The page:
Director of Research Jeff DeMaso By Director of Research Jeff DeMaso

On the surface, the jobs market appears healthy, as the unemployment rate fell from 6.7% to 4.2% in 2021. However, a deeper dive reveals that millions of people have yet to return to the workforce. The employment-to-population ratio (a broad measure of the state of the jobs market) is still well below where it was before the pandemic; it’s currently around the level seen following the depths of the Great Financial Crisis in 2009 and 2010.

Chart of the Week
Note: Chart shows seasonally adjusted monthly employment-to-population ratio from Jan. 1990 through Nov. 2021. Source: Federal Reserve Bank of St. Louis.

Financial Planning Friday
Advanced Strategies for Family Gifting and Lending

Gifting money and offering intrafamily loans can be excellent ways to invest in a loved one’s future, whether during the holidays or any time of the year. But before you write that check, there are a few tax and financial planning points to bear in mind.

Direct gifting. The IRS has strict rules on how much you can gift untaxed. In 2021, the gift tax exclusion is $15,000 per person per year (or $30,000 per person annually if you file jointly with a partner or spouse). All in, the total lifetime gift tax exclusion for 2021 is $11.7 million for individuals.

That said, there are a few ways to gift more than the IRS rule allows when it comes to family.

For instance, the marital deduction allows you to give as much money as you want to your legal spouse without any gift or estate tax liabilities. Similarly, an irrevocable marital trust uses the unlimited marital deduction to pass your assets, including cash, on to your surviving spouse tax-free upon your death.

Another strategy to gift above the limit is to direct the funds toward the education or medical expenses of family members. For instance, you can make a five-year accelerated gift, totaling $75,000 ($150,000 for married couples), to a beneficiary’s 529 plan. This eliminates your $15,000 annual gift exclusion for the recipient for the next five years, but it allows the money to grow tax-free for a longer period of time.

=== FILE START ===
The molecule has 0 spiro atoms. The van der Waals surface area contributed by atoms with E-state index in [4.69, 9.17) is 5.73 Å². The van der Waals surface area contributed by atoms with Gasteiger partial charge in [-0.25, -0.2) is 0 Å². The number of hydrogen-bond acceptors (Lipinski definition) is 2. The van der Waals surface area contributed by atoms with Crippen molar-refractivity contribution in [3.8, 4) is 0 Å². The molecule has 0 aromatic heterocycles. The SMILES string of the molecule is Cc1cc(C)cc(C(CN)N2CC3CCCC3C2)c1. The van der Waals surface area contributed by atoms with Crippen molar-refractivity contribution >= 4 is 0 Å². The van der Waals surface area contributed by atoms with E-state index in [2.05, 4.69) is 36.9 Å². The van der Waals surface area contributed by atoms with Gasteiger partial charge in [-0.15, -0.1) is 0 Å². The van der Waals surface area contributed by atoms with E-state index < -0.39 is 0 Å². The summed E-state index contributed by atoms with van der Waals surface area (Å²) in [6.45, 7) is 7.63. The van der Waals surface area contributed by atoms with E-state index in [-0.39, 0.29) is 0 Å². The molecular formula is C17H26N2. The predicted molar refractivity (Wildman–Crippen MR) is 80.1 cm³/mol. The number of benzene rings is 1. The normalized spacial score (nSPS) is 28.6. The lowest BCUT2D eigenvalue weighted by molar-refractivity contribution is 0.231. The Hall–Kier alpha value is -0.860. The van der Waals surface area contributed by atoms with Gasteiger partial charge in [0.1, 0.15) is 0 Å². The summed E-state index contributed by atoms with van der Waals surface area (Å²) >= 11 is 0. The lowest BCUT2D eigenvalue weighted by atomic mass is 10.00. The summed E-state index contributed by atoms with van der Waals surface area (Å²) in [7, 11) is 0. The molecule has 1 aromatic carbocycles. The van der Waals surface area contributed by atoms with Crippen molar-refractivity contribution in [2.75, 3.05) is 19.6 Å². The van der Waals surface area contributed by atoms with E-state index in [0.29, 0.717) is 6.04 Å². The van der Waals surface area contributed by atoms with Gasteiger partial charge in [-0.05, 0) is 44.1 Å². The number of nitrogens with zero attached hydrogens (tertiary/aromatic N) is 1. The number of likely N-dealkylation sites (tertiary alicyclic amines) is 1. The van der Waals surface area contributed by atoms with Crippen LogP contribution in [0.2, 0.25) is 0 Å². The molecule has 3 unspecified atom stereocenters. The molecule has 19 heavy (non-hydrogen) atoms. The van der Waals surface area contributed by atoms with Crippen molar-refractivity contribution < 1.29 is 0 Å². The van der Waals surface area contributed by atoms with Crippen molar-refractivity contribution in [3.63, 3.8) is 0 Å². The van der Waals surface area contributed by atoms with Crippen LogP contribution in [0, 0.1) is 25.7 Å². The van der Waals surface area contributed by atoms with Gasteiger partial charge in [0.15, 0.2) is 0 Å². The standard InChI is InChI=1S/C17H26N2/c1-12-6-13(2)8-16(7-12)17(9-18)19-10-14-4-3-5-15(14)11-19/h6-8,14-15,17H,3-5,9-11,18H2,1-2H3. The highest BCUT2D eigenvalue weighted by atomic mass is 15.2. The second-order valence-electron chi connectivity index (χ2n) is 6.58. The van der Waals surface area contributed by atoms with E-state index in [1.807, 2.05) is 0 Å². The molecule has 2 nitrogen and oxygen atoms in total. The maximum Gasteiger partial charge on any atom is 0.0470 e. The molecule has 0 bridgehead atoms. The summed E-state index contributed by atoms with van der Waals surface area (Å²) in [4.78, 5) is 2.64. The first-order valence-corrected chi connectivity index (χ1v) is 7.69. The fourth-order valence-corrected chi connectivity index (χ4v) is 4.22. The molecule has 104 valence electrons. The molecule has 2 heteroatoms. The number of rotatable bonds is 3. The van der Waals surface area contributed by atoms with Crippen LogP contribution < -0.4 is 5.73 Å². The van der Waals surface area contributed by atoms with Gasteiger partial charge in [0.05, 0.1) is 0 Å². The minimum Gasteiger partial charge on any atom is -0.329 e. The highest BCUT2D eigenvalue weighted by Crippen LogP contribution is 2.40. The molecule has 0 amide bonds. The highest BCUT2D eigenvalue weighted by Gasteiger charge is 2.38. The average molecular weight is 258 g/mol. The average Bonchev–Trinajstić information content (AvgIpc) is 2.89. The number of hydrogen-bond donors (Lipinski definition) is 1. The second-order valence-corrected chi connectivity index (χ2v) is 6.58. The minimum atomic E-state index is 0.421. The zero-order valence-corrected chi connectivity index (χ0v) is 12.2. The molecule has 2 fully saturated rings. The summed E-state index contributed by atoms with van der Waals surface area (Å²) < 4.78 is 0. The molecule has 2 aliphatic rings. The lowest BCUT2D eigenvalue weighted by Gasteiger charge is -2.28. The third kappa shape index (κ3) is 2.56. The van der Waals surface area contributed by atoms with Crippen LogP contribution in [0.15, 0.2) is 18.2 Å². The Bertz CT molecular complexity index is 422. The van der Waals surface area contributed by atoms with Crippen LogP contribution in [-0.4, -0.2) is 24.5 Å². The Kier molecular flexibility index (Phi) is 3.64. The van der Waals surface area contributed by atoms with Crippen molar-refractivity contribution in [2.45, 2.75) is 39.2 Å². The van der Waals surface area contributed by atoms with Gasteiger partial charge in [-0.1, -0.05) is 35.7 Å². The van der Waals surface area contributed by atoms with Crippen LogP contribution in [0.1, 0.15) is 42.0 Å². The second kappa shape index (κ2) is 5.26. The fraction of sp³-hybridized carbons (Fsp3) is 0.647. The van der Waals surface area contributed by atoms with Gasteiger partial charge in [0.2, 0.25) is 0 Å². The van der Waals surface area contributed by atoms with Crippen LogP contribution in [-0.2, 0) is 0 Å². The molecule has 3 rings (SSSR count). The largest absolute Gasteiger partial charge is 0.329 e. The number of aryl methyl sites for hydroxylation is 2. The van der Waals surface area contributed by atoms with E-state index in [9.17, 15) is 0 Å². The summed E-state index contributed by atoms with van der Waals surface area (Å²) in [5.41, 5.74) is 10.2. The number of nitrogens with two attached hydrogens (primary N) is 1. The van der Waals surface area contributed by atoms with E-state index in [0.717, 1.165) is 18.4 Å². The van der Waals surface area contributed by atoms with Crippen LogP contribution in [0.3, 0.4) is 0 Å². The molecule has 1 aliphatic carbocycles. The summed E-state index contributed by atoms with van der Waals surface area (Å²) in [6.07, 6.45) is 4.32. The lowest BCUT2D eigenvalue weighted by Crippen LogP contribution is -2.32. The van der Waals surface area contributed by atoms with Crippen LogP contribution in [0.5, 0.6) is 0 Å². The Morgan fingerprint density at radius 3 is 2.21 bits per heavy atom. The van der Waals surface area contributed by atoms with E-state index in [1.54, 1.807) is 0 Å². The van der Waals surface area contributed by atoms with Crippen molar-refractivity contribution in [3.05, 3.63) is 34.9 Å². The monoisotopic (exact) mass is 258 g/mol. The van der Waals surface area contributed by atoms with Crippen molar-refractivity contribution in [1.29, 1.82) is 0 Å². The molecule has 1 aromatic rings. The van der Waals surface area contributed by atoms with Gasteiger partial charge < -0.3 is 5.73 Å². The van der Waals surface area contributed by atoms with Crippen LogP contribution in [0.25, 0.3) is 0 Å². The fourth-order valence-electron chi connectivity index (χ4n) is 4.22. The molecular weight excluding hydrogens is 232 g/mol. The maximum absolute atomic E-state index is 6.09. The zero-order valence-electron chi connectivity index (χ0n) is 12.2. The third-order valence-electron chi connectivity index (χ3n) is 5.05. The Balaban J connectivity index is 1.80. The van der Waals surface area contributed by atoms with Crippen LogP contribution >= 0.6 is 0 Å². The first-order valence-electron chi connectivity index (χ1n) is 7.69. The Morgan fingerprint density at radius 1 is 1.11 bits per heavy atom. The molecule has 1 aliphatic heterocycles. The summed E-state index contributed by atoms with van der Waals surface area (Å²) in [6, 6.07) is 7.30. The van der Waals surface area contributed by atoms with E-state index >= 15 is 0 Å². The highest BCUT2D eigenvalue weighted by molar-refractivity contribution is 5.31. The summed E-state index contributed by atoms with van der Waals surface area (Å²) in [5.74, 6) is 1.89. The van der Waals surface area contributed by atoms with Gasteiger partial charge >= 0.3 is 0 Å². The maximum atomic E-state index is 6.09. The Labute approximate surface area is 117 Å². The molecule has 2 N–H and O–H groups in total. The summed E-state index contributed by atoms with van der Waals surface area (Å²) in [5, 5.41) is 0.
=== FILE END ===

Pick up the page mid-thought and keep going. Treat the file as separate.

Intrafamily loans. Most of us have visited the Bank of Mom and Dad at some point in our lives, but anything above $15,000 starts to eat away at the lifetime gift tax exclusion mentioned above. That’s where the very attractive Applicable Federal Rate (AFR) comes in.

An intrafamily loan allows family members to borrow money at a special interest rate, known as the AFR, without tax implications (though you do have to report the interest from AFR loans on your tax return). The AFR percentage depends on the duration of the loan: Short-term (less than three years), mid-term (three to nine years) or long-term (more than nine years). The AFR is typically much lower than the interest rate charged by a bank or other lenders.

This strategy can be used to help a family member purchase a home or even pass along a family business. And the “lender” then has an opportunity to use their annual gift limit ($15,000) to help the borrower pay back part of the loan.

This strategy can also be used to pass on assets—particularly if the borrower can invest the money and realize a rate of return that’s higher than the loan rate. This planning approach often employs a family trust. The trust would invest the money and repay the loan, and the remaining assets would be protected within the trust and distributed to the designated beneficiaries.